Activists say Donald Trump's reversal on separating families does little to help the thousands of children forcibly removed from their parents — the damage has already been done. Clare Richardson reports from San Diego.
Hours after US President Donald Trump backtracked on his administration's practice of intentionally separating migrant children from their parents, Hugo Castro joined other activists coloring in the lines of protest placards reading, "Families Belong Together." He said that despite the reversal, he was still planning to attend a demonstration expected to draw thousands in San Diego this weekend.
"It's not enough," said the Tijuana coordinator for Border Angels, an organization that offers free legal consultations for immigrants and delivers water to hot stretches of desert where people make often deadly journeys to cross from Mexico into the US.
Although activists and immigration rights groups welcomed Trump's policy reversal, they say the development does nothing to help the children who have been traumatized already or to address deeper issues at the root of the problem.
"We have to change the perception that Donald Trump is injecting into common Americans that migrants are less than human," Castro told DW.
On Wednesday, Trump signed an executive order to end family separations but maintain his administration's zero-tolerance policy that would detain and prosecute everyone apprehended, even if they try to request asylum. The practice had stoked public outrage and was widely seen as an ineffective, cruel policy that would do lasting damage to children's well-being. Images of kids surrounded by chain-link fences and sleeping on the floor with emergency blankets coupled with audio released by ProPublica that captured the sobs of children at a detention facility howling for their parents sparked a wave of furious calls to lawmakers and international condemnation. A poll published on Monday by Quinnipiac University showed that two-thirds of Americans were against separating children from their parents, but a majority of Republican voters supported the idea.
A day before Trump's announcement, a smattering of protesters stood outside a shelter for migrant children in El Cajon, a city in San Diego County, that was caring for some of the children who had been intentionally split from their families.
"I'm not a very political person but you just have to stand up against this," said local resident Anthony, who held signs by the side of the road with two of his children. "These people came here seeking help and instead these children were ripped away from their families and I just think that's wrong — especially as a parent myself."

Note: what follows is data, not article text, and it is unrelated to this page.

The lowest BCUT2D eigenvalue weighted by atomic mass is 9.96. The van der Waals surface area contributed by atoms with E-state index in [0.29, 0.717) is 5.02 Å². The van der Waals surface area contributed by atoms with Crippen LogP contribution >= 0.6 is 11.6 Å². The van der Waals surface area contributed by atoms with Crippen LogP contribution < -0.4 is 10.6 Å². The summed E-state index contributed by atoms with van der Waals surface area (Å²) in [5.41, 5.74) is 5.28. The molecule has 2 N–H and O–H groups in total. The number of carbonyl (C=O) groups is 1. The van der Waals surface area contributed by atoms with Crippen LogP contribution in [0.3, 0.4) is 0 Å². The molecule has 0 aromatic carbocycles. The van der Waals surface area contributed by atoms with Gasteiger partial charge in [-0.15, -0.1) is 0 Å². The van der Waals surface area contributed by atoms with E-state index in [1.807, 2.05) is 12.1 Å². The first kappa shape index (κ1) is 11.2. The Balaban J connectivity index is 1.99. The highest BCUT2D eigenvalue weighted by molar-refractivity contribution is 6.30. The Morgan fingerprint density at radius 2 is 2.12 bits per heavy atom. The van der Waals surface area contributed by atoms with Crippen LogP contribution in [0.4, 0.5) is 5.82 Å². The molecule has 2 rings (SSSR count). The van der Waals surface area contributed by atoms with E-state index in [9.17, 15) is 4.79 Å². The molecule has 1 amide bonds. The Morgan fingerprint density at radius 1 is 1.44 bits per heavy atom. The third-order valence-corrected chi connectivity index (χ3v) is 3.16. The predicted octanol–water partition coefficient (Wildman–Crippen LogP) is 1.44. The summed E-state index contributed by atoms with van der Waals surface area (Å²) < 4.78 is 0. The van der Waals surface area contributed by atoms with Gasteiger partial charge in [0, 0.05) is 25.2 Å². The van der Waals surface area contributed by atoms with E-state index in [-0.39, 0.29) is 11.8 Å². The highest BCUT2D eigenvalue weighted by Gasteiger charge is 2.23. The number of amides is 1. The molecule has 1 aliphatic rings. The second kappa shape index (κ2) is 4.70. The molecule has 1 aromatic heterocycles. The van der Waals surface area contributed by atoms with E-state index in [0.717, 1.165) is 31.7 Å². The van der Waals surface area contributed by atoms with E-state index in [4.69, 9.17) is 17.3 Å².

What next for children taken from their parents?
Trump bowing to pressure does nothing for the children already taken from their families. The likelihood that they'll be reunited with their parents swiftly — if at all — looks grim. US administration officials said on Wednesday that they had no plan on how to bring them back together.
Many are already in shelters operated by government-contracted non-profit groups to care for what the US calls Unaccompanied Alien Children — migrant children who came to the US without a guardian. The Department of Health and Human Services says kids spend on average fewer than two months in these facilities. While some are eventually reunited with their families if the parents are able to clear the federal criminal system, others go into the already overburdened foster care system.
Wholesale criminal charges and sentences against immigrants is nothing new in the United States, but the zero-tolerance policy means authorities must detain everyone, including people who have committed minor infractions.
"Historically if those people were asylum seekers we didn't prosecute them criminally. There was no need if you knew they were just trying to get into this country for safety," Bardis Vakili, a senior staff attorney at the American Civil Liberties Union (ACLU), told DW. "Discretion was used to figure out who to prosecute." His organization has launched a class action lawsuit representing families whose children were taken away at ports of entry.
Tip of the iceberg for immigration problems
Holding children in detention indefinitely with their parents might be marginally better than keeping them apart, but many in San Diego said the problem runs much deeper and reflects the Trump administration's dangerous rhetoric about Latinos.
"People are tired of victims of forced migration being treated as criminals," Castro said, referring to the Central Americans fleeing violence to the US. "This is a country built by immigrants. Perceptions have to change."
He sees one silver lining; the chaos has catapulted the suffering of immigrants at the United States' southern border into the limelight and garnered the attention of Americans who otherwise would be disinterested, but whose support is key for reforming immigration policies.
Yet for the more than 2,300 children who have been split up from their parents since early May, the damage has already been done.